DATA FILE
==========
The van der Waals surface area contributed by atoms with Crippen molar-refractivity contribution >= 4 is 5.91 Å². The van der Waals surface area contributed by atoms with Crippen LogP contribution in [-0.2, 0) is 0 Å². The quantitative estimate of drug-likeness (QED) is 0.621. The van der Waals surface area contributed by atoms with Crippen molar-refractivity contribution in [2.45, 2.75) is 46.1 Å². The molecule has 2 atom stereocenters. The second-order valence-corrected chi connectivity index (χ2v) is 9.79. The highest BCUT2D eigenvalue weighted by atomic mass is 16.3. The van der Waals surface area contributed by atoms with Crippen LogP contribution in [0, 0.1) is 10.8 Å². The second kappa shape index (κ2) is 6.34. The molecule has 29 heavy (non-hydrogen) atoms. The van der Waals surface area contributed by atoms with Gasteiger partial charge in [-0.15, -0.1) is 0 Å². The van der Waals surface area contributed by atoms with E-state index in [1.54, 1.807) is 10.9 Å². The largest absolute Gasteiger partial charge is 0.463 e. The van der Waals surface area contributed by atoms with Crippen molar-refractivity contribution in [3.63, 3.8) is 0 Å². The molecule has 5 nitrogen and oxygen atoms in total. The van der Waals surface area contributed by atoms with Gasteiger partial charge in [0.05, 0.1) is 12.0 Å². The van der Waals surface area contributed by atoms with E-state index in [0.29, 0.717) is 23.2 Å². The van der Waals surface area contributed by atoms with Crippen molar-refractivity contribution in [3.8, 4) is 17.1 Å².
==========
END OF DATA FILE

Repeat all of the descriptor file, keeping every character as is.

The van der Waals surface area contributed by atoms with Crippen molar-refractivity contribution >= 4 is 5.91 Å². The van der Waals surface area contributed by atoms with Crippen LogP contribution in [-0.2, 0) is 0 Å². The quantitative estimate of drug-likeness (QED) is 0.621. The van der Waals surface area contributed by atoms with Crippen molar-refractivity contribution in [2.45, 2.75) is 46.1 Å². The molecule has 2 atom stereocenters. The second-order valence-corrected chi connectivity index (χ2v) is 9.79. The highest BCUT2D eigenvalue weighted by atomic mass is 16.3. The van der Waals surface area contributed by atoms with Crippen LogP contribution in [0, 0.1) is 10.8 Å². The second kappa shape index (κ2) is 6.34. The molecule has 29 heavy (non-hydrogen) atoms. The van der Waals surface area contributed by atoms with Gasteiger partial charge in [-0.15, -0.1) is 0 Å². The van der Waals surface area contributed by atoms with E-state index in [1.54, 1.807) is 10.9 Å². The largest absolute Gasteiger partial charge is 0.463 e. The van der Waals surface area contributed by atoms with Crippen molar-refractivity contribution in [3.63, 3.8) is 0 Å². The molecule has 5 nitrogen and oxygen atoms in total. The van der Waals surface area contributed by atoms with Gasteiger partial charge in [0.05, 0.1) is 12.0 Å². The van der Waals surface area contributed by atoms with E-state index in [0.29, 0.717) is 23.2 Å². The van der Waals surface area contributed by atoms with Crippen molar-refractivity contribution in [3.8, 4) is 17.1 Å².